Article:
By Thomas E. McNamara, Special to The
The partisan finger-pointing that followed last week's attempted airplane bombing is the wrong response to governmental failures to share information. Since Congress enacted the recommendations of the Sept. 11 commission five years ago, administrations of both parties have worked to fundamentally change the way federal agencies and offices manage information. These efforts have received bipartisan support but have unfortunately been marked by limited success.
Neither the George W. Bush nor the Obama administrations nor Congress has followed its pronouncements of strong support for change with the high-priority attention required to reform how national security information is processed. I served in both administrations as program manager for the Information Sharing Environment — an office created by the Intelligence Reform and Terrorism Prevention Act of 2004 — and I received enough support to avoid failure, but not enough to ensure success.
After the Sept. 11 attacks, the Bush administration, with bipartisan support, built a solid foundation for an Information Sharing Environment (ISE) — as called for by the 2004 act, which required the president to name a program manager for the ISE and to establish a council to advise the president and the program manager on the development of information-sharing procedures and coordination among federal agencies. But fostering an environment in which timely information moves to those who need it to do their jobs requires consistent, high-level attention. That is what forces the bureaucracy to transform its traditional "need to know" restrictions into "responsibility to provide" practices. We built the base for a new system but lacked high-level support to institutionalize new practices.
The White House failed to push for full implementation or funding of its own directives. Most agencies, for example, never established required privacy guidelines for information-sharing, and the Office of Management and Budget provided no new funding for agency reform efforts. Meanwhile, other priorities pushed aside information-sharing. In its final year, the Bush White House focused on its "legacy victory," asserting that reform had been accomplished. But change was only beginning, and the momentum of the first years was lost.
The Obama administration announced a new impetus for information-sharing, but here, too, reality has not matched rhetoric. After nearly a year in office, the administration has yet to fill key information management positions. The program manager position is vacant and has been downgraded in status. The White House pledged to stand up the Privacy and Civil Liberties Oversight Board, a panel required in the 2004 legislation, yet it remains dormant.
While work continues at a modest pace, the bureaucracy knows how to respond to signals that this is not a priority — keep on the old course. The administration and Congress agree that we cannot return to old ways of managing information. But without sustained, prioritized attention and allocation of new resources, true change will remain merely an objective.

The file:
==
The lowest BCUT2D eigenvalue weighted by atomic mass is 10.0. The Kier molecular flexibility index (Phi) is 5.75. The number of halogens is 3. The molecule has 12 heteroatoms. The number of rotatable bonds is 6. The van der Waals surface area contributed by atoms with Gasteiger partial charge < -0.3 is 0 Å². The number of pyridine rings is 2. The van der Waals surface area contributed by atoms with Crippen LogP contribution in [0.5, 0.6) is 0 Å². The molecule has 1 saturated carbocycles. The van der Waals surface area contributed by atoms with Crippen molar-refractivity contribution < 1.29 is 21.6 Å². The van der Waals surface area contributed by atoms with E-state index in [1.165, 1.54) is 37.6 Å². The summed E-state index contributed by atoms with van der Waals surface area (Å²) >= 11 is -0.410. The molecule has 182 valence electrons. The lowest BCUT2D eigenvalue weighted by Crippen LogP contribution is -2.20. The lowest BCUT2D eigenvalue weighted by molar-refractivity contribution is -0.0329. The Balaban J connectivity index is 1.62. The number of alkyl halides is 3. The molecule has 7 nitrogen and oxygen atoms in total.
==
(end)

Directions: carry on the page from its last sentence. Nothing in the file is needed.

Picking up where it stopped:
The major challenges to improving information-sharing are changing the cultures, policies and business processes of the agencies. These challenges are exemplified in the differing agency missions; overlapping "turf"; resource shortfalls; and bureaucratic inertia. For five years, the leadership has been inconsistent and insufficient. To make substantial progress, three initiatives are needed:
First, integrating divergent efforts requires top-down management by a single national executive. The administration should consolidate within the Executive Office of the President a single "Information Management Executive" with budget certification authority to require agencies to build the infrastructure for a fully functioning, coordinated system. That individual should coordinate activity in all information arenas (health, transportation, national security and law enforcement) at the federal, state, local and private levels.
Second, Congress should put aside its jurisdictional rigidities (and territorial "rice bowl" attitudes) and take a holistic view of information management. So far, both houses have left these matters to their Homeland Security committees, which have done good work but are restricted to one department. Congress needs a special committee or task force in each chamber with oversight across committee and agency lines to deal with these government-wide issues.
Third, the president must stress that sporadic Cabinet-level involvement is unacceptable. All agency heads must drive the bureaucracy forward. Requiring periodic reports of progress and failings to the president should actually produce change.
Progress has been made, but inadequate support has been given to this essential reform. While the rest of the nation marches into 21st-century information management, the federal government cannot remain mired in 20th-century practices.
The writer served as program manager for the Information Sharing Environment from 2006 until August 2009. Previously he was an assistant secretary of state in the